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Interaction antigens detected by cytotoxic T cells with the major histocompatibility complex as modifier

Naturevolume 256pages419421 (1975) | Download Citation



THE most exciting aspect of immunology at the moment is the way in which the major histocompatibility complex regulates certain functions of the immune system. Understanding the basis of this will revolutionise our thinking about T cell responsiveness and perhaps explain the puzzling degree of genetic polymorphism of the major histocompatibility complex. Most rewarding also will be the clinical applications, since susceptibility to many diseases is linked to HL-A (refs 1 and 2). Genes which control the response of thymus-derived (T) lymphocytes to certain antigens map in the major histocompatibility complex1; 1–10% of T lymphocytes respond in an allogeneic mixed lymphocyte culture, or graft-versus-host reaction, against non-self major histocompatibility antigens3–5; cytotoxic T cells derived from mixed lymphocyte cultures seem to be directed against the classical serologically defined antigens coded in this region6,7. The work described here derives from another recently reported link between murine T cell function and the major histocompatibility complex. It has now been demonstrated that T-cell mediated lysis of virus infected target cells is restricted by H-2 (refs 8–10). Lysis of TNP modified targets is similarly restricted in another system11. I have now shown that cytotoxic T cells derived from mice immunised with cells from an allogeneic strain which carries the same H-2 region will lyse only targets which share the same H-2 as the immunising strain.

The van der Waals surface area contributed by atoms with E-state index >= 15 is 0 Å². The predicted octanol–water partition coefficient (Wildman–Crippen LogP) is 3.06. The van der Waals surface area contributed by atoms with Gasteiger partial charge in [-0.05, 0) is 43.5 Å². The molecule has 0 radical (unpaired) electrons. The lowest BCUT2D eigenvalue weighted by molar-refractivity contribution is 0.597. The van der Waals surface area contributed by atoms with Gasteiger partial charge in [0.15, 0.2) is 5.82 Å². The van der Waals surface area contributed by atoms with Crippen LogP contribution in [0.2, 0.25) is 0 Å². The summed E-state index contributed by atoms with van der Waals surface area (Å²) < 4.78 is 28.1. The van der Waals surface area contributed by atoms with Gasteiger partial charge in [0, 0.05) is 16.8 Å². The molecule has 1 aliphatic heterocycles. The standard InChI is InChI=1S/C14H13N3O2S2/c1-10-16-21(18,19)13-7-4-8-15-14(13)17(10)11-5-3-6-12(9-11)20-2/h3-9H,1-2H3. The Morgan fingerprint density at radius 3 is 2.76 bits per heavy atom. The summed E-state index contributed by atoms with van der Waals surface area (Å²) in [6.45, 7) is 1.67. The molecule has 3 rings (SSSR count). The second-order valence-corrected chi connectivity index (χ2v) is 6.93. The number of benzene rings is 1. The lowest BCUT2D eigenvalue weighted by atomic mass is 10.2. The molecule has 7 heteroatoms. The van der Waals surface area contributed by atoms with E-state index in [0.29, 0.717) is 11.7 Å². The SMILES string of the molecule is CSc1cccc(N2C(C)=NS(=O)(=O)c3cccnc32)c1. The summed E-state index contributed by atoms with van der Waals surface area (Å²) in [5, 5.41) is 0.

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  1. The Salk Institute for Biological Studies, PO Box 1809, San Diego, California, 92112



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